This Week, Mars Is Real Close To Earth, And You Can See It Without A Telescope

This Week, Mars Is Real Close To Earth, And You Can See It Without A Telescope

Basically, this is the closest Mars gets to the Earth till 2035.

Image Source: Getty Images/Derek Berwin

Mars, the fourth planet of the solar system is quite close to the sun this week, according to The Guardian. What's surprising is that this is the closest the planet will get to Earth for the next 15 years, so it's definitely a sight to behold. Mars is currently sitting just north of the celestial equator, which means people from both the hemispheres can catch quite a clear glimpse of the planet. As per NASA, Mars Close Approach is Oct. 6, 2020. That is the point in Mars' orbit when it comes closest to Earth, this time at about 38.6 million miles (62.07 million kilometers) from our planet. Mars will be visible for much of the night in the southern sky and is at its highest point at about midnight.


Since it's positioned in a place with clear skies, it's impossible to miss out on the bright red planet. As per Forbes, this is the closest it gets till 2035. Basically, Earth and Mars rotate in the same direction, but at different speeds, so the distance they cover also differs. Thus, the Earth only overtakes Mars once every 780 days. Unlike the Earth, Mars’s seasons are determined by its highly elliptical orbit, and not its axial tilt. So, Martian “winter” occurs when it’s farthest from the Sun, and “summer” when it’s closest. When the Martian summer aligns with Earth's closest approach, it appears the largest. 


Mars remains bright and celestially well-positioned for viewing all throughout October, as this year, Earth overtakes Mars near Mars’s perihelion. In 2003, Mars made its closest approach to Earth in nearly 60,000 years! It won't be that close again until the year 2287. It is understood that the whole of October will be an opportunity for us to catch Mars in the sky with our naked eye. The next time Mars gets close to the Earth will be on Dec. 8, 2022. However, it looks like this month is quite exciting, in terms of celestial events, especially on the last day of the month, also known as Halloween.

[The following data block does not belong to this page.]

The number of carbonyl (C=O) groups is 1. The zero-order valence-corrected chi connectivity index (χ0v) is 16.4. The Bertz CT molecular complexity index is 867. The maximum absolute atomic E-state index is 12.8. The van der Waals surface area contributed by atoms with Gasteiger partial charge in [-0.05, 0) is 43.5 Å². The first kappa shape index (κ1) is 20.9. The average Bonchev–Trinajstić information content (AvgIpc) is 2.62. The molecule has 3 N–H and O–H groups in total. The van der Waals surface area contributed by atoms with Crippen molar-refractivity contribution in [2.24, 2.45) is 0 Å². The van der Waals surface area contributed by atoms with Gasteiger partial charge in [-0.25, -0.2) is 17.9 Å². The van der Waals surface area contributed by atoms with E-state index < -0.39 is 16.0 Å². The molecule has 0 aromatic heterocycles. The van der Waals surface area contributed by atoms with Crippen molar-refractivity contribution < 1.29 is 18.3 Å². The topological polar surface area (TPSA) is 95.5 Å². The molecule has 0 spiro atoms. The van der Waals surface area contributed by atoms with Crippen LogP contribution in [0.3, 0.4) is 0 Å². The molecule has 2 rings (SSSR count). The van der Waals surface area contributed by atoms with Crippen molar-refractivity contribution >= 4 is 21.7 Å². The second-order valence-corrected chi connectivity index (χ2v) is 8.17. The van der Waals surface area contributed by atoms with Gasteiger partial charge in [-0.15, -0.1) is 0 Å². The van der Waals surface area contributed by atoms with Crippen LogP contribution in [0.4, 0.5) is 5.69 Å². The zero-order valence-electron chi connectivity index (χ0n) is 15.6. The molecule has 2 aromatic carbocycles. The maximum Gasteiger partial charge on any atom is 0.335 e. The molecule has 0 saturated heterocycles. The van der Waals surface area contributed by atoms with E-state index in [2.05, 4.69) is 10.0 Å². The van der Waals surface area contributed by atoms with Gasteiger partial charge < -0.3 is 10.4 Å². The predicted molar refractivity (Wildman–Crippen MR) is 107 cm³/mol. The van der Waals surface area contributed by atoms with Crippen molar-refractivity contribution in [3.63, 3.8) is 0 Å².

A report by CNN states that on 31st, the night sky will be illuminated by a blue moon, the second full moon in a month. It is a relatively rare occurence, and it will happen only once every two and a half years, according to NASA. It's the first instance of a blue moon in the Americas since March 2018. It's also the first time a full moon has appeared on Halloween, for all time zones since 1944, according to Farmers' Almanac. It's literally once in a blue moon, but this does not mean that the moon will look blue in the sky. When the phrase "once in a blue moon" was coined, it meant something so rare you'd be lucky (or unlucky) to see in your lifetime, according to NASA.


People shared their experiences and tips on Facebook. Lori Noel wrote: Yes, Mars has been wonderful in this last week with clear skies. I can see a gold/pink tinge to the planet, from its natural colour. I don't think it's just my imagination. Arjemar Abdullah questioned: If Mars is getting closer every 15 years... Does that mean they should launch rockets to Mars every 15 years to catch up and beat the year travel. John Garcia shared: Yes but the chances of anything coming from Mars are a million to one. Carol Joyce added: Mars looks so amazing and big in the night sky this week next to the moon !!


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